Select Page

Five Reasons Why Your Public Social Networking Community Is Impeding Your Nonprofit’s Success

by | Sep 8, 2010 | Industry News & Trends

In an effort to minimize/cut expenses, many nonprofits look to “free” solutions for their technology needs. Commercial social networks like Facebook, Twitter, Flickr, YouTube (and so many others) allow them to cast a wide net in the hopes of drawing people in and thus funding their organizations with both money and (volunteer) time. Free and a large audience— what else is there? Commercial social networking sites are designed to be all things to all people and a “free” community may not be the most efficient use of your organization’s time and energy. Five reasons why using public social networking may be undercutting your nonprofit’s success:

1.Everybody’s doing it. This is a double-edged argument. The number of the potential audience is the reason many nonprofits are drawn to these sites to begin with. But as excited as you may get when someone “likes” you, this indicates nothing. It shows no level of support. They could be liking you for a multitude of reasons that have little to do with you and their intended involvement with your nonprofit. Maybe they “liked” you because your nonprofit is a very “en vogue” cause; or maybe they yielded to peer pressure/because their best friend “liked” you; or because someone they have an interest in establishing more of a connection with “liked” you (as in high school and trying to impress someone or career — trying to impress your boss by liking his/her favorite org). At the end of the day, all you have is a list of people who might be interested in you. Then again, they might not.

2. Who are you?So your site tells you people like you. How do you harness that data (assuming that it is correct, which is a big assumption since some independent groups have guestimated that as much as 50% of the profiles contain false information)? Can you isolate those who liked you and who have given to your org in the past? No? Well, maybe you can separate them into those who’ve volunteered for you and those who haven’t. Maybe you can run a report on the top 100 posters on your wall. Or maybe you can’t.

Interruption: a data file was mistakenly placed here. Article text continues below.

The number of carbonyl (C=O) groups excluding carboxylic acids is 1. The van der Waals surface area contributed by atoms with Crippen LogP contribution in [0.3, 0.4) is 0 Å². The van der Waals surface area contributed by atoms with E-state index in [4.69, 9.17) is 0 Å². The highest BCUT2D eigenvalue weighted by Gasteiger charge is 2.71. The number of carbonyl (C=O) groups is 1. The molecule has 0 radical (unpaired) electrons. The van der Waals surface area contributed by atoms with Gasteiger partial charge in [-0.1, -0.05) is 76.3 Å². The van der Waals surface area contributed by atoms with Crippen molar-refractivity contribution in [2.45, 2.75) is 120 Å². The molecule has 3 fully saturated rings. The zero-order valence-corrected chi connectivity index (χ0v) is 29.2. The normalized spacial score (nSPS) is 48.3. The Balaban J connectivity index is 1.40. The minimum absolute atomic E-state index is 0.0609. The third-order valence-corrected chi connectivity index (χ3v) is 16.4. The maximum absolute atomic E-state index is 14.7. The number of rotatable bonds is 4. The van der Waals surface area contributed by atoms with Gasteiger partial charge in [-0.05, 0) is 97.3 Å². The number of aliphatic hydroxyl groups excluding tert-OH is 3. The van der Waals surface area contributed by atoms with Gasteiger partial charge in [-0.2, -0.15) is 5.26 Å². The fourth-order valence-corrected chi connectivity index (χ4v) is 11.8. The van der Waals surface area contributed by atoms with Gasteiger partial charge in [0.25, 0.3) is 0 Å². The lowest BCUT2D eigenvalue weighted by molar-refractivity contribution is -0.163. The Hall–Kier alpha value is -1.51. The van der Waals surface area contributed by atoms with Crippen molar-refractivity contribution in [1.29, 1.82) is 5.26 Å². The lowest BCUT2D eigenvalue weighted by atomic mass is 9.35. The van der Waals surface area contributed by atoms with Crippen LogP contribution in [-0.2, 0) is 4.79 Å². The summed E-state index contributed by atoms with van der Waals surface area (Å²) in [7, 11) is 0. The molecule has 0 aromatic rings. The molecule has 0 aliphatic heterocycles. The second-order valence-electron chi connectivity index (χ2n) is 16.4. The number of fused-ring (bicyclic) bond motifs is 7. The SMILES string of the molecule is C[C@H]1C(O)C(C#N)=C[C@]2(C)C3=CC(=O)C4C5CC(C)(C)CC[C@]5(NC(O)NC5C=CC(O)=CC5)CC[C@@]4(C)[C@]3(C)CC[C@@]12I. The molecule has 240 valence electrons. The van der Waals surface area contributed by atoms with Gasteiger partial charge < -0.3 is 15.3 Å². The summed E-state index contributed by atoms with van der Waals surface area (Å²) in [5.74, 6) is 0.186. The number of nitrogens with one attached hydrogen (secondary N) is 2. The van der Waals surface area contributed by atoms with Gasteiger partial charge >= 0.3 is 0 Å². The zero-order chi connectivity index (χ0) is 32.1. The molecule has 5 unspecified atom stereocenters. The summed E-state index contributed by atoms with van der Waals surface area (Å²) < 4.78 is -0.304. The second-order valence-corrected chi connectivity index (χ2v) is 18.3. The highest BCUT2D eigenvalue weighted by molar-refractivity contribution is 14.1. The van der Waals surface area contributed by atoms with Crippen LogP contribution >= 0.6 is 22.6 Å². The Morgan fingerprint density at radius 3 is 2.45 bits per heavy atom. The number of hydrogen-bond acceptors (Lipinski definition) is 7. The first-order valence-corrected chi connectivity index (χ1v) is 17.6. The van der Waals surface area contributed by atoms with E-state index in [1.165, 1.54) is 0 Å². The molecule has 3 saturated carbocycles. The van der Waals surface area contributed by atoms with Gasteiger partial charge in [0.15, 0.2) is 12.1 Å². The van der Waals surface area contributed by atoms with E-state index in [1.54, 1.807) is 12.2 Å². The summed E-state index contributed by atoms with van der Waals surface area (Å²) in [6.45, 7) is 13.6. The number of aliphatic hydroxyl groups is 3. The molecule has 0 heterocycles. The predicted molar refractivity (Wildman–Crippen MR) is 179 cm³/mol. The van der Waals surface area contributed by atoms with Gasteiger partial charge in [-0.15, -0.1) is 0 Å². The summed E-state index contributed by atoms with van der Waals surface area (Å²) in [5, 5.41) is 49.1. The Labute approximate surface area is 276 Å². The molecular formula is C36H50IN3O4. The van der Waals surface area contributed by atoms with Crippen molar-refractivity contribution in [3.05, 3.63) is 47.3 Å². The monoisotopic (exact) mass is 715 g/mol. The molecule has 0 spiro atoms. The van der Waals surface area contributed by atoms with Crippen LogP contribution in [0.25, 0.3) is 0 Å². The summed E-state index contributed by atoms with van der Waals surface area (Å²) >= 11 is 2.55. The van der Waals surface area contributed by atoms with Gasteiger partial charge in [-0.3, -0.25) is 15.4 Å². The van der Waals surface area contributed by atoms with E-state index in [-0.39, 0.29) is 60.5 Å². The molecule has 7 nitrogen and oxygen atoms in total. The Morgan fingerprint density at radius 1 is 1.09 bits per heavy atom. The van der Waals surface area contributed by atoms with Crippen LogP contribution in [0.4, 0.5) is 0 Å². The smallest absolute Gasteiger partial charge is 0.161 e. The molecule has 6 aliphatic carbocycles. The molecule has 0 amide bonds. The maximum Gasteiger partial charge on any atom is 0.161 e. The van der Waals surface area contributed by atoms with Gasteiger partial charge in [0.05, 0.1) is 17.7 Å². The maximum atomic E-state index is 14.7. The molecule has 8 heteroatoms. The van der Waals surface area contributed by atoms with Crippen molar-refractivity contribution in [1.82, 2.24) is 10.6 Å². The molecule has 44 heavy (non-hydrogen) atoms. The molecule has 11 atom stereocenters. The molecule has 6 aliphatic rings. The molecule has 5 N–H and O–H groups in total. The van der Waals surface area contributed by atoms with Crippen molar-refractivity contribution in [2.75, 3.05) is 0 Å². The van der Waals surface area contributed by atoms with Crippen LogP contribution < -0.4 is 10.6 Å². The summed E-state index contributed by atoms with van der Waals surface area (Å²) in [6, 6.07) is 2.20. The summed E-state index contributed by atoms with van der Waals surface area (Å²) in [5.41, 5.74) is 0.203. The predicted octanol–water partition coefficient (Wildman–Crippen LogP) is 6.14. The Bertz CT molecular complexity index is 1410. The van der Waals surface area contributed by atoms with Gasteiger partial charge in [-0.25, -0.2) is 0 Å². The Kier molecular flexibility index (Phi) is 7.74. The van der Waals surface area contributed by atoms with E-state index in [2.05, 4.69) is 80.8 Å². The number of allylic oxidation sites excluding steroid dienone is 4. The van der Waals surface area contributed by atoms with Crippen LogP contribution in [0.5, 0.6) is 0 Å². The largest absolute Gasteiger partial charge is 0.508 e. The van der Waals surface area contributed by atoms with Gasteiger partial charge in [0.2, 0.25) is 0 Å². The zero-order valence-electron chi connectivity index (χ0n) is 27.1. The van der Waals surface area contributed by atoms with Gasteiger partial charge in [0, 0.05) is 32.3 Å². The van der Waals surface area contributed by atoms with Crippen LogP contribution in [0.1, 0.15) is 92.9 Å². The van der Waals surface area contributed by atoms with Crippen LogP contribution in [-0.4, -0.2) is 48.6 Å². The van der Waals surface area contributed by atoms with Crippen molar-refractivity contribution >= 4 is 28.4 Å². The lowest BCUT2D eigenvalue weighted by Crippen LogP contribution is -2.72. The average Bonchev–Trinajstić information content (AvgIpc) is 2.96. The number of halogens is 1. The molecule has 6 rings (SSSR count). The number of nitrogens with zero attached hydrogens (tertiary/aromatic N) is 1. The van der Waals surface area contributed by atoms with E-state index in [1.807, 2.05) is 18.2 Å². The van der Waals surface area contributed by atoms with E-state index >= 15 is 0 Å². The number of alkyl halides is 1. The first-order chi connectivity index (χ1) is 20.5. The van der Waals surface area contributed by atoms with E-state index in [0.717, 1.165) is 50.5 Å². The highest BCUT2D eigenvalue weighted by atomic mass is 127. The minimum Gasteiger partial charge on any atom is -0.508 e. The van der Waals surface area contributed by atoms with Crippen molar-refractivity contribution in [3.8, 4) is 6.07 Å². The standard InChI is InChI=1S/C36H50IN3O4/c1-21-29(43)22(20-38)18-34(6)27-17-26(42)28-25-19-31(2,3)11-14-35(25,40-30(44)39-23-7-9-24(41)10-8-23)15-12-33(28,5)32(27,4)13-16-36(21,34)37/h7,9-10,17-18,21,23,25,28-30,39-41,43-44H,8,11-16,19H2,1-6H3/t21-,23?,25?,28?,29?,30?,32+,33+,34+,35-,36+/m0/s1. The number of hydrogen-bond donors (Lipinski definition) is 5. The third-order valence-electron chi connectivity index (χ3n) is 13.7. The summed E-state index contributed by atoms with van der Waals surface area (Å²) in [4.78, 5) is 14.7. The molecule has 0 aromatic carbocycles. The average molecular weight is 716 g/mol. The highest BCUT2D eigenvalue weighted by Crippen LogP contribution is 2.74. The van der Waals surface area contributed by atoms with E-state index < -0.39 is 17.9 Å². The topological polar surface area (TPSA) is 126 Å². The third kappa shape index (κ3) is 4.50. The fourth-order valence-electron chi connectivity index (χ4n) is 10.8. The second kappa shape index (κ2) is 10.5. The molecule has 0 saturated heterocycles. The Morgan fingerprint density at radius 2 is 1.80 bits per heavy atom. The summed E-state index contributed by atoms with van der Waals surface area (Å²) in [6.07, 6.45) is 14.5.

3. You belong to me.Save these kind of sentiments for loved ones because this term of endearment does not carry over to your followers/likers. Not only are they able to leave your public community on a whim, there is no record of them ever being there. Find this hard to believe? Spend a week monitoring your personal Facebook profile. My “friend” (I use this term very tightly and only allow close friends and family on my personal page) count hovers somewhere between 90-92, depending on the day. I’ve had people disappear, only to reappear the next day. Not a big deal when it’s just my cousin getting lost in the FB stratosphere but if you are using a community like this for professional reasons, and not personal ones, you cannot afford to “lose” a constituent, even for a day.  Want to read more on disappearing data? Read this. Plus who wants to invest time into something that does not belong to you? It’s like making major renovations to a place you rent (oh wait, at least with renting you have a rental agreement in place to protect your rights and your place’s content).

4. You’re just too popular.When someone likes you (picking on Facebook again), your status updates are added to their stream. If they have hundreds of friends (or likes) your important information may become lost in a sea of  status updates as earth-shattering as “going to the grocery store” and “thinking…”

5. Size matters.Most nonprofits (and other organizations) join Facebook (just an example of a large commercial social network) because they believe they can draw a larger, more active community from it. But the facts behind this may surprise you. According to the 2010 Nonprofit Social Network Benchmark Report, the average in-house community was 50% higher than the equivalent Facebook Community.

No matter what social networking you chose to employ to keep your nonprofit in the forefront of people’s minds, you must invest time into it. From writing content to its curation, to energizing and engaging your constituents, running a community is a lot of work. Having tools that make that work more efficient and enjoyable are worth the financial investment.


Follow YM

Blog Subscribe

Bottom of page subscribe button

This will close in 0 seconds